Let's assume that, for creating a LUKS volume, I generate a random, 40 character passphrase that includes numbers, symbols, and upper and lower case letters, using the pwgen utility.

Given that the passphrase contains roughly 256 bits of entropy, if I use aes-xts-plain as my cipher, a 512 bit key, and sha512 for the hash, then would it be necessary (worth any reasonable gain) to also use a high iteration count -- say, 1 million, for the sake of example?


1 Answer 1


If you are certain that the passphrase contains enough entropy, then iteration is not needed. The iteration is only required when the entropy is low. The only way to preclude brute force search through a small search space is to make each guess take a prohibitively long amount of time. This is why the iteration count is recommended to be high: To ensure that nobody can guess more then a small number of passwords per second.

If the passphrase contains 256 bits of entropy, then it does not matter how fast the hash can be computed - the search space is simply too large for anyone to search through, regardless of how fast they can look.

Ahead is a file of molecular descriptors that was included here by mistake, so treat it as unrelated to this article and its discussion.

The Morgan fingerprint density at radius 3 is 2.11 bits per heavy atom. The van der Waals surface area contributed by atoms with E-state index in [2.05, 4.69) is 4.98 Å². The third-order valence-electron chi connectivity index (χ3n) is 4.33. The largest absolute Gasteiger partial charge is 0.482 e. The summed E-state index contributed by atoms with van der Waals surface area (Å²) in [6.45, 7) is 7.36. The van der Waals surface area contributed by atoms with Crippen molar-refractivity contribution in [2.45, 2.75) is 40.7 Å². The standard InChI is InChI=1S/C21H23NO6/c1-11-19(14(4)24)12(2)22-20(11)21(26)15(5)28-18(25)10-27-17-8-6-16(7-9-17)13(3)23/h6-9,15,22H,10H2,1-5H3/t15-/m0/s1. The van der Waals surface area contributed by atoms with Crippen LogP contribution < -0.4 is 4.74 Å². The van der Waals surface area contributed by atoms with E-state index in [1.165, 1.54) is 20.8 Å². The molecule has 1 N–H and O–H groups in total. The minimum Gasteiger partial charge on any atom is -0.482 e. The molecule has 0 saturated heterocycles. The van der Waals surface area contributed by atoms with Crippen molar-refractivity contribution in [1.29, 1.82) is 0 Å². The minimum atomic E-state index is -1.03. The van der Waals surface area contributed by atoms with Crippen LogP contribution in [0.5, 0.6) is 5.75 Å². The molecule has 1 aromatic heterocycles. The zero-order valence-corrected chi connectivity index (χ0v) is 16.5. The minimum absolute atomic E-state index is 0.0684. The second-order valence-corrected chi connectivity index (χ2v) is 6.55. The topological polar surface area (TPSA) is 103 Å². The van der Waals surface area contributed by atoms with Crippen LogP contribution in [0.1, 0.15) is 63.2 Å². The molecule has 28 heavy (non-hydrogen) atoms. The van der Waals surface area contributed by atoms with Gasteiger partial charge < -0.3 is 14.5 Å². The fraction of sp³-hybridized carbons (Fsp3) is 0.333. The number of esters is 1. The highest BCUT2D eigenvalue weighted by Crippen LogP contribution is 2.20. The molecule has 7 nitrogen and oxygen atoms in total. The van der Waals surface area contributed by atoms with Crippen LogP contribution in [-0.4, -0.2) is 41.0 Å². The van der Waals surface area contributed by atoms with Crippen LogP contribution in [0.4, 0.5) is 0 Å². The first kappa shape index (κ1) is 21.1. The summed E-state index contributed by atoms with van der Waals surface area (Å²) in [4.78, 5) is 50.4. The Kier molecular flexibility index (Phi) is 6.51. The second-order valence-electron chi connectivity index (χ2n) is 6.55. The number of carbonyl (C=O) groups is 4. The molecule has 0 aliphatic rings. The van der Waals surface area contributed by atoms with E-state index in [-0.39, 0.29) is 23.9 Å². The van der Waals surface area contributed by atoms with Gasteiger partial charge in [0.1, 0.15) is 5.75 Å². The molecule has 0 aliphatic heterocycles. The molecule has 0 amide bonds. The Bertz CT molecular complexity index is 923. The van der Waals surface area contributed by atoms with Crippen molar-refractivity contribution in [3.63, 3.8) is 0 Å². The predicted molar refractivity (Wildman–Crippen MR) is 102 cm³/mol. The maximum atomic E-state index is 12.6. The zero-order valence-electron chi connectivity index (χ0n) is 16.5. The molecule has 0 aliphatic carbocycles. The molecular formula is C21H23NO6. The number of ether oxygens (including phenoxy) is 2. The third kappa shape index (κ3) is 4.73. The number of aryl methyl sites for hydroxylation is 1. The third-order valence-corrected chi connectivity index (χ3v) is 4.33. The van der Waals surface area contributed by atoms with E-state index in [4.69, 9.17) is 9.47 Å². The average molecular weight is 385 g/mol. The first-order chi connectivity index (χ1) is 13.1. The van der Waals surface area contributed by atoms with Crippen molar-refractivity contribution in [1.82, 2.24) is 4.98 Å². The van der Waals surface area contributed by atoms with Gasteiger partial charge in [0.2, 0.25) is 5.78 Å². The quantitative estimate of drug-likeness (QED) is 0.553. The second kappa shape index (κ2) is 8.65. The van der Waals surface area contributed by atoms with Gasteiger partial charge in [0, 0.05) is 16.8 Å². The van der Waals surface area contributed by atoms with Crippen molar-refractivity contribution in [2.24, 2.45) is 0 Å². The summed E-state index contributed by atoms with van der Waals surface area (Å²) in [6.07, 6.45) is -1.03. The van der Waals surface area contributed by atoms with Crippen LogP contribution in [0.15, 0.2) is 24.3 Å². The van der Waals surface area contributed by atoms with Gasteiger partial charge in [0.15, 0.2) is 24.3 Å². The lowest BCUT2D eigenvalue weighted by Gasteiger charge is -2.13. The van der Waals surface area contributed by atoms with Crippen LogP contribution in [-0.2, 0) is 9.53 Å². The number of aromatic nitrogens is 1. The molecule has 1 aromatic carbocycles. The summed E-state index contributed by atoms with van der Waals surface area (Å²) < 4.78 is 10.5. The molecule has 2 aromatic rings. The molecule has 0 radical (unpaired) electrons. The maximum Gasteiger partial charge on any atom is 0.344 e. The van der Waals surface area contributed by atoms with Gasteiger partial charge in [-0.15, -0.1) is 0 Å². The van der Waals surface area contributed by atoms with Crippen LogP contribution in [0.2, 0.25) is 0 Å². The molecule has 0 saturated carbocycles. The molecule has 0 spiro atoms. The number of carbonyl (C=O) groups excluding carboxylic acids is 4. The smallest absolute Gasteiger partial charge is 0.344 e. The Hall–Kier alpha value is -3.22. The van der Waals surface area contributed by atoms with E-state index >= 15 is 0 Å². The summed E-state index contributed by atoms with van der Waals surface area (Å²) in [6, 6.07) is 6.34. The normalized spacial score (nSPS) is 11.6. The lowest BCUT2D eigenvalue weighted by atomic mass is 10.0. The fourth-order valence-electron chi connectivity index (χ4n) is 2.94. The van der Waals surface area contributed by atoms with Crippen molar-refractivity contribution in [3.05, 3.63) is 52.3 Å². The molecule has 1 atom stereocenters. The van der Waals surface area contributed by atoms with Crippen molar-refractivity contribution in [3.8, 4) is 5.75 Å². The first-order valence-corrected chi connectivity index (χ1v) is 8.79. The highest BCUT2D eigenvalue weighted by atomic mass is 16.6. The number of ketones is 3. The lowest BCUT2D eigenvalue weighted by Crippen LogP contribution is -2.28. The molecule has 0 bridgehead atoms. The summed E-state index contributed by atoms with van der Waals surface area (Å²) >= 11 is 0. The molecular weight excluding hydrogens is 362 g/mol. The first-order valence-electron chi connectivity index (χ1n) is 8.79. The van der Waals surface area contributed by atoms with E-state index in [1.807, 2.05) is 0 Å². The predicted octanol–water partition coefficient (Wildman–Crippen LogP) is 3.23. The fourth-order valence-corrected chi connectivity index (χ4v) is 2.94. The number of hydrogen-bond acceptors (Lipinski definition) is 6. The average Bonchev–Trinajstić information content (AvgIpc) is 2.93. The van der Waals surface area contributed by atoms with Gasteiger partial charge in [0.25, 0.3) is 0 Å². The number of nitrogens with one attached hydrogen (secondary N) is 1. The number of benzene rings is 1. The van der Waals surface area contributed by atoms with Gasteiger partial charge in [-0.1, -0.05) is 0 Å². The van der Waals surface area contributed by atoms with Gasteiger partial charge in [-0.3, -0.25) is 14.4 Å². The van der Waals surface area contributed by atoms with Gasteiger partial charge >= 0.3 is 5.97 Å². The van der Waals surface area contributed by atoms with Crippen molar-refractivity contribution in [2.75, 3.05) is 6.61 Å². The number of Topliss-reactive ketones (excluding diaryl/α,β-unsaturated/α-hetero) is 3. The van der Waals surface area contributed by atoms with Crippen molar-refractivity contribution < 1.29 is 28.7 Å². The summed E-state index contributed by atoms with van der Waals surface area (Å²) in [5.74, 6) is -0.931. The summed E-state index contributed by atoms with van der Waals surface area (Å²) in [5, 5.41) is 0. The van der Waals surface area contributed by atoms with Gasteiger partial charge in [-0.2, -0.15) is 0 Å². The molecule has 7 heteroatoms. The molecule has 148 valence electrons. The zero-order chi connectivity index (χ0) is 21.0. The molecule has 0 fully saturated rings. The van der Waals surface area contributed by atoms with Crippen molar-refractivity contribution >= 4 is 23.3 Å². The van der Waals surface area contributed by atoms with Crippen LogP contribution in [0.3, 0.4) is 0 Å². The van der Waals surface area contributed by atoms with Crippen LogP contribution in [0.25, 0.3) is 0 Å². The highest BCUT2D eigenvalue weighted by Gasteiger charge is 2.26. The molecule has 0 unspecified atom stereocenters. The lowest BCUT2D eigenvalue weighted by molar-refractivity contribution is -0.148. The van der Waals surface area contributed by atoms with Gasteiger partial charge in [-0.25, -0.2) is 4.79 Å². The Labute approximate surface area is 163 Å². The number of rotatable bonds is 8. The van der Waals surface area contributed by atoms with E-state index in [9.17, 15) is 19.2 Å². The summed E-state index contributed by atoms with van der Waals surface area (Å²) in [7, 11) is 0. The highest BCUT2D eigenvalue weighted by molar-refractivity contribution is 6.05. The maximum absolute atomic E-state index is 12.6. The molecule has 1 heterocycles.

• $\begingroup$ "The iteration is only required when the entropy is low and the search space is small." The part that I boldfaced is inaccurate and should be removed. A low-entropy secret can be drawn from a large set. $\endgroup$ Nov 22, 2016 at 22:24
  • $\begingroup$ @LuisCasillas What if we changed the "and" in the quote to an "or", so that it reads, "The iteration is only required when the entropy is low or the search space is small"? Would this change make the quote accurate, as well? $\endgroup$
    – user311982
    Nov 22, 2016 at 22:41
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    $\begingroup$ Accurate but redundant, because small search space implies low entropy. The important thing isn't how many distinct passwords are possible (the size of the search space), but rather their probability distribution of the passwords (the function that assigns a probability to every password) and how it enables (or not) an attacker to succeed much sooner than a random search would by guessing likely passwords ahead of unlikely ones. An entropy of $b$ bits means the attacker, on average, succeeds after $2^{b-1}$ guesses. $\endgroup$ Nov 22, 2016 at 22:55
  • $\begingroup$ @LuisCasillas Feel free to use the edit button to make such suggestions in the future - that's what it is there for $\endgroup$
    – Ella Rose
    Nov 22, 2016 at 23:46

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